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Child to adult mental health transfer is inadequate

Report recommends a more flexible approach

Jo Carlowe

Tuesday, 10 July 2018

Many young people with mental health problems experience a difficult transition from child to adult care, a new report* shows.

It is estimated that more than 25,000 young people transition from child and adolescent to adult mental health services each year at the exact time when they are “most vulnerable”.

The report was sparked by the suicide of an 18-year-old patient shortly after moving from child to adult mental health services.

In its report, the Healthcare Safety Investigation Branch (HSIB), recommends a more flexible approach to moving young people into adult services.

Many young people, including those who participated in this investigation, do not have a positive experience of transition and, as a result, may disengage from services putting their health and wellbeing at risk, the report states.

Chief investigator, Keith Conradi, whose experience includes six years as the chief investigator of the Air Accident Investigation Branch, said: “Young people’s mental health has received considerable national interest in recent years, with particular attention paid to how young people are supported in transition to adult services. Experts have documented the elements of a safe and effective transition for many years however, many young people still do not have a positive experience and, as a result, disengage from services.

“I believe this is a very important issue of increasing significance for young people today and I am pleased to publish our second report. The report is the culmination of many months of rigorous and independent investigation, working closely with those involved in the care of this young person, who sadly died by suicide, as well as relevant organisations and subject matter experts. We undertook this investigation with the sole purpose of learning and have made six safety recommendations to three national NHS organisations with the intention of preventing future, similar events. In addition, we also made two safety observations which also warrant attention. We will publish organisational responses to our recommendations in the coming months on our website.”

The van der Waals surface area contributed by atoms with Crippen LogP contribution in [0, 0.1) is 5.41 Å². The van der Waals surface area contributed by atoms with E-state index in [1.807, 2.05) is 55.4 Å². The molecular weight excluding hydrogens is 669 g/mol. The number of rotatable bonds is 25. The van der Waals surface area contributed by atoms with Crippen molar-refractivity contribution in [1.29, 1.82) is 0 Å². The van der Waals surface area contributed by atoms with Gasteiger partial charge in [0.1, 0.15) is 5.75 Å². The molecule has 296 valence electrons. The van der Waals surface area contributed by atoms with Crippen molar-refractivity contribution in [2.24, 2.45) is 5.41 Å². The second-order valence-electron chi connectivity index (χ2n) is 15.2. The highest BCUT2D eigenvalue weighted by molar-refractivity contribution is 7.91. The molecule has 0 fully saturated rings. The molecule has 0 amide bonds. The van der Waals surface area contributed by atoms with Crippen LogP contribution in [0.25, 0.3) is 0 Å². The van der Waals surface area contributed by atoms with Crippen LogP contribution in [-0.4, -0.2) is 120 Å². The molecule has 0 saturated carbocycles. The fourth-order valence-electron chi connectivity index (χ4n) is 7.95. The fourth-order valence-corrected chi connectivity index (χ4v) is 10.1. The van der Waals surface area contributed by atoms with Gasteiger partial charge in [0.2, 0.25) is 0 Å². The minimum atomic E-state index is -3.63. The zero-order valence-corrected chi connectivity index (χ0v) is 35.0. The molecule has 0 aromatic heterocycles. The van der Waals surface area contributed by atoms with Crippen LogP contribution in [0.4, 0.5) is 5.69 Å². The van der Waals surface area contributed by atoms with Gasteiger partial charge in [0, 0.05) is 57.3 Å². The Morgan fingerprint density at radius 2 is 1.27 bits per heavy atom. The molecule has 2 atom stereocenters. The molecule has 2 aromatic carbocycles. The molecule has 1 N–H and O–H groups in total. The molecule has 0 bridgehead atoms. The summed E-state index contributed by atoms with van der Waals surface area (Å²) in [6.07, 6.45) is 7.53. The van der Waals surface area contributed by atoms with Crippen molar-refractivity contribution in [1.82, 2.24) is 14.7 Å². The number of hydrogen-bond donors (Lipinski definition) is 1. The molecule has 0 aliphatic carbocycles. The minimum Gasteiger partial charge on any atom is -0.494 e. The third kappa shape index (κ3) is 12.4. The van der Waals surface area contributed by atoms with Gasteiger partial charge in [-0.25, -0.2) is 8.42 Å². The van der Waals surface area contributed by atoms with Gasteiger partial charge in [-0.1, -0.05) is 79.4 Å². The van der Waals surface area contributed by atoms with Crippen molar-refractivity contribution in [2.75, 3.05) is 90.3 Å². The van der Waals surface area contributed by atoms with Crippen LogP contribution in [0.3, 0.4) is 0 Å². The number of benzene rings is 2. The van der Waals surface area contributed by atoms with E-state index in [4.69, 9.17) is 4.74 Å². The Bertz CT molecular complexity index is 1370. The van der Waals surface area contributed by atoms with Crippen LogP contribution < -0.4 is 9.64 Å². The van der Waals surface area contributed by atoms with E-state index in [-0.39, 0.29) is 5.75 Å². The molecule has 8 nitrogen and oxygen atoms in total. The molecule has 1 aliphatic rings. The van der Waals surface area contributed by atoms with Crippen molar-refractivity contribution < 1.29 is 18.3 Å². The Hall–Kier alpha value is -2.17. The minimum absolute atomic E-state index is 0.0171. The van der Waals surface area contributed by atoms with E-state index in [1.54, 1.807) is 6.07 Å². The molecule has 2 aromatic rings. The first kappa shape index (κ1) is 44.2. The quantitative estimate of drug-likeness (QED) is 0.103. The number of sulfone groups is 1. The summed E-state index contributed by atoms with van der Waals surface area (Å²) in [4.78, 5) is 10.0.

The HSIB identified the following key findings:

  • Young people using child and adolescent mental health services would benefit from a flexible, managed transition to adult mental health services which has been carefully planned with the young person, provides continuity of care and follow-up after transition. A duration of shared-care would help to ensure readiness and continuity for the young person.
  • Young people and their families may also benefit from the use of tools in their transition planning to allow for structured conversations and to empower them to ask questions and take ownership of their diagnosis, needs and treatment.
  • In the acute and mental health trusts visited, there were no standardised methods or tools used to manage transition.
  • There is evidence that moving to a flexible model which has the capacity to provide mental health services up to the age of 25, can minimise some of the barriers and reduce the risks associated with transition.
  • Research suggests that young people want flexible services which do not have strict “cut-off” points. Flexible services are especially important for young people with emotional problems, complex needs, mild learning disability, attention deficit hyperactivity disorder, and autism spectrum disorder, for whom there are limited available services in the adult mental health setting.
  • Research indicates that early intervention reduces the impact on both the young person and subsequently the NHS through improved outcomes and a reduction in the need for longer-term resources.
In publishing its findings the HSIB has made six safety recommendations to three organisations and two safety observations. Amongst others, it recommends that the Care Quality Commission extend its remit of its inspections to ensure the whole care pathway, from child and adolescent mental health services to adult mental health services, is examined.

In addition, it calls on NHS England and NHS Improvement to work with commissioners and providers of mental health services to ensure that the care of a young person before during and after transition is shared in line with best practice, including joint agency working.

*Investigation into the transition from child and adolescent mental health services to adult mental health services. A report prepared by the Healthcare Safety Investigation Branch, July 2018.

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